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Maryland Natural Resources Police Blotter
Garrett County – On Saturday, August 9, at 3:50 p.m., the Maryland Natural Resources Police (NRP) investigated a hiking accident at Swallow Falls State Park.
Elizabeth B. Michael, 20, of Oakland and Michael D. Brown, 19, of Winchester, Va. were hiking along Muddy Creek near the top of the falls. Michael Brown lost his footing when he stepped in an area of standing water. He fell and slid towards the edge of Muddy Creek Falls. Elizabeth Michael reached out to prevent Michael Brown from going over the edge of the falls and lost her balance as well. Both individuals fell approximately 50 feet over the falls.
Elizabeth Michael was flown to Ruby Memorial Hospital in Morgantown, W.Va. in serious condition. Michael Brown was transported to Garrett County Memorial Hospital with non-life threatening injures.
Southern Garrett County Rescue Squad, Maryland State Park Service and Maryland State Police assisted NRP with the incident.
Garrett County – On Saturday, August 9, at 6:20 p.m., the Maryland Natural Resources Police charged Michael Ridilla, 45, of Greensburg, Pa. with operating a personal watercraft (PWC) while under the influence of alcohol on Deep Creek Lake near the Route 219 Bridge.
NRP stopped Ridilla for allegedly operating a personal watercraft at greater than six knots within 100 foot of a dock. Ridilla was arrested and transported to the Garrett County Sheriff’s Office for processing and charged with operating a vessel while under the influence of alcohol, operating a vessel while impaired by alcohol, operating a vessel while impaired by alcohol and or drugs and operating a personal watercraft at greater than six knots within 100 foot of a dock. He was released on his signature.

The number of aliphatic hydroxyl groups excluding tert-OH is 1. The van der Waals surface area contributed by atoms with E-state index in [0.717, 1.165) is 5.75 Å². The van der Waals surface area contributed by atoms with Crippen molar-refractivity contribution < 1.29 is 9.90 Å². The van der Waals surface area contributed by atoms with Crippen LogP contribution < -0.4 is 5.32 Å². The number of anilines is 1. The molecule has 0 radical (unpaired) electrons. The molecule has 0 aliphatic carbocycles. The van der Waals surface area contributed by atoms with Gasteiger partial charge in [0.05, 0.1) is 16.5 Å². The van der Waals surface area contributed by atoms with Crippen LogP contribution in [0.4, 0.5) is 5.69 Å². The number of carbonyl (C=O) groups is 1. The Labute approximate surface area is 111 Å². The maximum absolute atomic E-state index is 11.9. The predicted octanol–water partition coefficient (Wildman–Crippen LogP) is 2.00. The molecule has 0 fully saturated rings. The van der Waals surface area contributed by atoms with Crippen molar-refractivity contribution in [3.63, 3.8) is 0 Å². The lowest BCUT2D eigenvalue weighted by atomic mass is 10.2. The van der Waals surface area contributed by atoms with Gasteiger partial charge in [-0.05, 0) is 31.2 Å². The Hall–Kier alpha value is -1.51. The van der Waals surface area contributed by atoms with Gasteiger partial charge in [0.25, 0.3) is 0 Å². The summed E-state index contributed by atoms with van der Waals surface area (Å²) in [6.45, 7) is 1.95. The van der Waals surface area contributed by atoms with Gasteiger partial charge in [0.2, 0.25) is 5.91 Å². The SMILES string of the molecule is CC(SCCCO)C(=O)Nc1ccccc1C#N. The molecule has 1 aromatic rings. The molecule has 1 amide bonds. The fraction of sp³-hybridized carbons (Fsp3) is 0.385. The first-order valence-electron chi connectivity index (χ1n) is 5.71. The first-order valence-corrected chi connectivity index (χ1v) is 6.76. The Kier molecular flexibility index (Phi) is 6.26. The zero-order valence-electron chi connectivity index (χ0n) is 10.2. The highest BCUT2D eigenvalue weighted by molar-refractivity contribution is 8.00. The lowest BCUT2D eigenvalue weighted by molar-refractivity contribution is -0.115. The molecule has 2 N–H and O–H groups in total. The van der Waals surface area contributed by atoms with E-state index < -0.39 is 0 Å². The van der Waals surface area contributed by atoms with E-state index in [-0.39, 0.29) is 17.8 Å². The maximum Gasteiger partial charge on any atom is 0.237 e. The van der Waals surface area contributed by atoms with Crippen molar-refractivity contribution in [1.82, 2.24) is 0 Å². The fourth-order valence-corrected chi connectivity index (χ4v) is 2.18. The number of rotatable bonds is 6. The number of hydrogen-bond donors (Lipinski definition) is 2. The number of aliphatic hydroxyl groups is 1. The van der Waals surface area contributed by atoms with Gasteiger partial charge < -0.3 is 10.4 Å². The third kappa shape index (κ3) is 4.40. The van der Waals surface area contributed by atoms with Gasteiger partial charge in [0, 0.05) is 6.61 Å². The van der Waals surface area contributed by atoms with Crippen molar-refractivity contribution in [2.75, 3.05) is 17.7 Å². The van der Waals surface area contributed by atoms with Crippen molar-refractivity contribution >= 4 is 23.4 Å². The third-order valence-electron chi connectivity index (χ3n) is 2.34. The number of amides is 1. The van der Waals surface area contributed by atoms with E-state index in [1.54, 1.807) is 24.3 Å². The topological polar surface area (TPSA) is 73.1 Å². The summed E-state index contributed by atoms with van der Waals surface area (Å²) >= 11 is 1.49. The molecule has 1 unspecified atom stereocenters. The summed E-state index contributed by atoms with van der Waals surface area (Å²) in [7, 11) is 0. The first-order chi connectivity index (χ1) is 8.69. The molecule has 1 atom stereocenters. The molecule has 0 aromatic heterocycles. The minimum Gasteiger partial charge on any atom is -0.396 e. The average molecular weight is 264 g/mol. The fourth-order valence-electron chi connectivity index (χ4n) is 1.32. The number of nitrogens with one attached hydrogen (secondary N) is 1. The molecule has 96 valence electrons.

NRP reminds persons operating personal watercraft within 100 feet of the shore, wharfs, piers, pilings, jetties, bridge structures or abutments, individual or individuals in the water and other vessels may not exceed a speed of 6 knots at anytime.
Worcester County – On Saturday, August 9, at 12:05 a.m., the Maryland Natural Resources Police charged four individuals with alcohol violations in the Shad Landing area campground of Pocomoke River State Park. NRP entered the campsite to investigate a quiet hour noise violation.
The following individuals were charged with possession of an alcoholic beverage by a person under 21 years of age: Charles Williams, 20, Kurt Linderer, 20 and Kyle Manakyan, 19, all of Salisbury and Eric Fenner, 19, of Cookeville, Tenn.,
Worcester County – On Saturday, August 9, at 8:15 p.m., the Maryland Natural Resources Police charged George T. Henderson, 50, of Annapolis with operating a personal watercraft (PWC) while under the influence of alcohol in Assawoman Bay near the Route 90 Bridge.
NRP stopped Henderson for allegedly operating a personal watercraft after sunset and at greater than six knots within 100 foot of the bridge. Henderson was charged with operating a vessel while under the influence of alcohol, operating a vessel while impaired by alcohol, operating a vessel while impaired by alcohol and or drugs, operating a personal watercraft at greater than six knots within 100 foot of a bridge structure or abutment and operating a vessel between the hours of sunset and sunrise without proper navigation lights. He was released on his signature.
August 12, 2008
Contact: Sgt. Ken Turner
The Maryland Natural Resources Police (NRP) is the enforcement arm of the Department of Natural Resources (DNR). With an authorized strength of 280 officers and a dedicated staff of civilian and volunteer personnel, the NRP provide a variety of services in addition to conservation and boating law enforcement duties throughout the State of Maryland. These services include homeland security, search and rescue, emergency medical services, education, information and communications services on a round the clock basis. NRP is the only police force aside from the Maryland State Police that has statewide jurisdiction.
The Maryland Department of Natural Resources is the state agency responsible for providing natural and living resource-related services to citizens and visitors. DNR manages nearly one-half million acres of public lands and 17,000 miles of waterways, along with Maryland's forests, fisheries and wildlife for maximum environmental, economic and quality of life benefits. A national leader in land conservation, DNR-managed parks and natural, historic and cultural resources attract 12 million visitors annually. DNR is the lead agency in Maryland's effort to restore the Chesapeake Bay, the state's number one environmental priority. Learn more at www.dnr.maryland.gov